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Testimony of OMB Acting Deputy Director Austin Smythe
The President’s Legislative Line Item Veto Proposal
Before the Senate Budget Committee
May 2, 2006
Chairman Gregg, Senator Conrad, and members of the Budget Committee, thank you for inviting me to testify on the President’s proposed line item veto legislation.
The Congress has made excellent progress this past year on spending restraint. In line with the President’s Budget request, the Congress sent the President appropriations bills that held the growth of total discretionary spending below the rate of inflation and cut non-security spending. In addition, Congress adopted 89 of the President’s proposed 154 cuts and terminations, saving $6.5 billion in the process. And Congress achieved nearly $40 billion in mandatory savings over five years, the first time in eight years reconciliation has been used to slow the growth in spending.
This important progress is often overlooked, however, because of the attention paid to specific earmarks or line items that have not been well justified. While some earmarks have significant merit and represent an improvement to the President’s budget request, many are wasteful or go to low-priority programs. As the President has noted, he wants the Congress to pass earmark reforms.
But the Administration believes we can make even greater progress together in restraining spending and focusing taxpayer dollars on essential priorities. As you know, spending legislation usually comes to the President in the form of very large spending bills that frequently amount to tens or hundreds of billions of dollars. The President is left with the choice of either signing bills that contain spending items he does not support or vetoing an entire bill that has many important provisions that he agrees with on balance.
In his State of the Union address, the President asked the Congress to give him the line-item veto. The need for an effective line item veto has long been recognized by presidents and members of Congress from both political parties. In 1996, with strong bipartisan support, the Congress gave President Clinton a very powerful line item veto, but the Supreme Court struck down the law as unconstitutional in 1998.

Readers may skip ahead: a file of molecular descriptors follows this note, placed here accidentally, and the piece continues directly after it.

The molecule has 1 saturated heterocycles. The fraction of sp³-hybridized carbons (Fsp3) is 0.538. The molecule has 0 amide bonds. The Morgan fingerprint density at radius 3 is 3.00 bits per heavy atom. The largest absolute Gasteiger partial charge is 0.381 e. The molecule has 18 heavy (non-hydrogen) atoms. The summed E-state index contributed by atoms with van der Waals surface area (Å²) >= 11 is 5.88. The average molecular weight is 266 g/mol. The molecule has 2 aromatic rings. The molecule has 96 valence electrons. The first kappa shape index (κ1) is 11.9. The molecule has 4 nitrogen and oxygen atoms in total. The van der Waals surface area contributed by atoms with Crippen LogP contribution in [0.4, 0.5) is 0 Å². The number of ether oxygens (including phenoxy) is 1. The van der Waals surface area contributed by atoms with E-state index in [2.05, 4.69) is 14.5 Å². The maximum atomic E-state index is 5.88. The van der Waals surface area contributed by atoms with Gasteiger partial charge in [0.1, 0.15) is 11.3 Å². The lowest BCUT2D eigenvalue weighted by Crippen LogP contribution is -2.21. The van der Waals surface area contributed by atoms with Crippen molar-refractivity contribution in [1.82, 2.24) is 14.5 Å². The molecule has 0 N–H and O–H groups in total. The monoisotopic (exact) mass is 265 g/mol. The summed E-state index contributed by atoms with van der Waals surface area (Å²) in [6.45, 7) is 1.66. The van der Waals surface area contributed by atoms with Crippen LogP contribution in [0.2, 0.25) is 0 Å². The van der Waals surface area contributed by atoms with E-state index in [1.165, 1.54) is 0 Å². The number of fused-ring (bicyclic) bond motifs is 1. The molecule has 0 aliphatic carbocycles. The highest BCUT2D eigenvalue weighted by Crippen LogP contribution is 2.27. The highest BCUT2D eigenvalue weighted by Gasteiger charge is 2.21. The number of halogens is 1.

On March 6th, the President transmitted to the Congress the “Legislative Line Item Veto Act.” The legislation is designed to do two things: one, to give the President a tool to reduce unnecessary or wasteful spending; and, two, to improve accountability and cast a brighter light on spending items that probably would not have survived had they not been included in a much larger bill. This line item authority would allow the President to reach into these bills and subject unjustified spending to additional public scrutiny, without endangering other priorities. While the line item veto will serve as a tool to remove unjustified earmarks included in enacted legislation, we also hope it will aid in Congress’ efforts on earmark reform by fostering additional accountability and transparency.
We are confident that the version of the line item veto proposed by the President will survive any constitutional challenges. The critical difference between this proposal and the 1996 Line Item Veto Act is that the President’s proposed rescissions would only take effect if Congress passed a new law implementing his proposals.
Specifically, the Legislative Line Item Veto Act would provide the President the authority to single out unjustified discretionary spending, new mandatory spending, or new special interest tax breaks given to a small number of individuals. Under the proposal, the President would send a message with a proposed rescission bill to the Congress. The President’s proposal would require the House and Senate to hold an up-or-down vote on his proposed rescissions within 10 days of introduction. The rescission bill would not be amendable, could not be filibustered in the Senate, and would be sent to the President for his approval with the support of a simple majority in each chamber.
The critical features of this legislation are the fast-track procedures that ensure the President gets a vote on his proposed rescissions and ensure that they are not nullified by delay or derailed by amendments. The Act also gives the President the authority to defer or suspend for up to 180 days the spending he proposes for rescission to allow the Congress time to consider his proposal. The Act gives the President the authority to release these funds prior to the expiration of the 180 days, enabling him to respond if, for example, one of the chambers rejects the President’s proposed rescissions.
The President’s proposal is consistent with current authorities granted to him by the Congress in other contexts, like trade promotion authority, and it addresses the Supreme Court’s concern that the enacted 1996 line item veto did not provide a sufficient measure of respect for Congress’s primary constitutional role in revenue and spending matters.
We are very pleased with the strong support the President’s bill has received in the House and Senate. On March 7, Majority Leader Bill First introduced the Administration’s bill, which as of yesterday enjoyed the support of 29 cosponsors.
We have heard concerns about how the authority provided under this bill would be implemented. We want to work with Congress to address these concerns, but it is important that the ultimate product provides an effective means for the President to get an up-or-down vote on his proposed package of rescissions.
We hope the Congress will move quickly to pass this legislation and give the President and Congress a tool to reduce unnecessary spending.
I would be happy to respond to any questions the Committee may have.